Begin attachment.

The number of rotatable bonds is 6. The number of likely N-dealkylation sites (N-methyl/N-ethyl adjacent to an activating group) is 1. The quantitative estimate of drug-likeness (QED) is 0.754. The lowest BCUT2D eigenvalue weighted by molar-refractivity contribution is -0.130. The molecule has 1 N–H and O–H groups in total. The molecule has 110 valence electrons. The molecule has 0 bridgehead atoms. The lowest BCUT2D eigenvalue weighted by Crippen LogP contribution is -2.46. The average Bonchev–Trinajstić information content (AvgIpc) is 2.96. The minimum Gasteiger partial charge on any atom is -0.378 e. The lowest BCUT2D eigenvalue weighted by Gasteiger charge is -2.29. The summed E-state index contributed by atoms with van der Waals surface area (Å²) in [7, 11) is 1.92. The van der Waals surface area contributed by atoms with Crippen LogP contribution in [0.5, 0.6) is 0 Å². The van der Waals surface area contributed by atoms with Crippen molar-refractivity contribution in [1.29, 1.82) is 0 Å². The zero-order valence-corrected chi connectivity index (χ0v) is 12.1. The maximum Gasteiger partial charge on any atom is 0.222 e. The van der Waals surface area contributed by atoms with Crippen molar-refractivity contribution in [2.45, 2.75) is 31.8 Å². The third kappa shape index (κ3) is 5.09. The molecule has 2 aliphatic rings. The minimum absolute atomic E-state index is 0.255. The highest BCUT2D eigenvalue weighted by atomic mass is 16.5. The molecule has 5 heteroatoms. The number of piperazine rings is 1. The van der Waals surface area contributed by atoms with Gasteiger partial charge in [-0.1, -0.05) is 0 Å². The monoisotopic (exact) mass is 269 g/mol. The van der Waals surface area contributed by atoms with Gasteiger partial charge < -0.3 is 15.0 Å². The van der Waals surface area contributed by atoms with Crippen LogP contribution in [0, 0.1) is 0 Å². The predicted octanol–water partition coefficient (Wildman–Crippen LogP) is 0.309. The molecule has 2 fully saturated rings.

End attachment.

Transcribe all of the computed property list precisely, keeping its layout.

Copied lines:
The number of rotatable bonds is 6. The number of likely N-dealkylation sites (N-methyl/N-ethyl adjacent to an activating group) is 1. The quantitative estimate of drug-likeness (QED) is 0.754. The lowest BCUT2D eigenvalue weighted by molar-refractivity contribution is -0.130. The molecule has 1 N–H and O–H groups in total. The molecule has 110 valence electrons. The molecule has 0 bridgehead atoms. The lowest BCUT2D eigenvalue weighted by Crippen LogP contribution is -2.46. The average Bonchev–Trinajstić information content (AvgIpc) is 2.96. The minimum Gasteiger partial charge on any atom is -0.378 e. The lowest BCUT2D eigenvalue weighted by Gasteiger charge is -2.29. The summed E-state index contributed by atoms with van der Waals surface area (Å²) in [7, 11) is 1.92. The van der Waals surface area contributed by atoms with Crippen LogP contribution in [0.5, 0.6) is 0 Å². The van der Waals surface area contributed by atoms with Crippen molar-refractivity contribution in [1.29, 1.82) is 0 Å². The zero-order valence-corrected chi connectivity index (χ0v) is 12.1. The maximum Gasteiger partial charge on any atom is 0.222 e. The van der Waals surface area contributed by atoms with Crippen molar-refractivity contribution in [2.45, 2.75) is 31.8 Å². The third kappa shape index (κ3) is 5.09. The molecule has 2 aliphatic rings. The minimum absolute atomic E-state index is 0.255. The highest BCUT2D eigenvalue weighted by atomic mass is 16.5. The molecule has 5 heteroatoms. The number of piperazine rings is 1. The van der Waals surface area contributed by atoms with Gasteiger partial charge in [-0.1, -0.05) is 0 Å². The monoisotopic (exact) mass is 269 g/mol. The van der Waals surface area contributed by atoms with Gasteiger partial charge < -0.3 is 15.0 Å². The van der Waals surface area contributed by atoms with Crippen LogP contribution in [0, 0.1) is 0 Å². The predicted octanol–water partition coefficient (Wildman–Crippen LogP) is 0.309. The molecule has 2 fully saturated rings.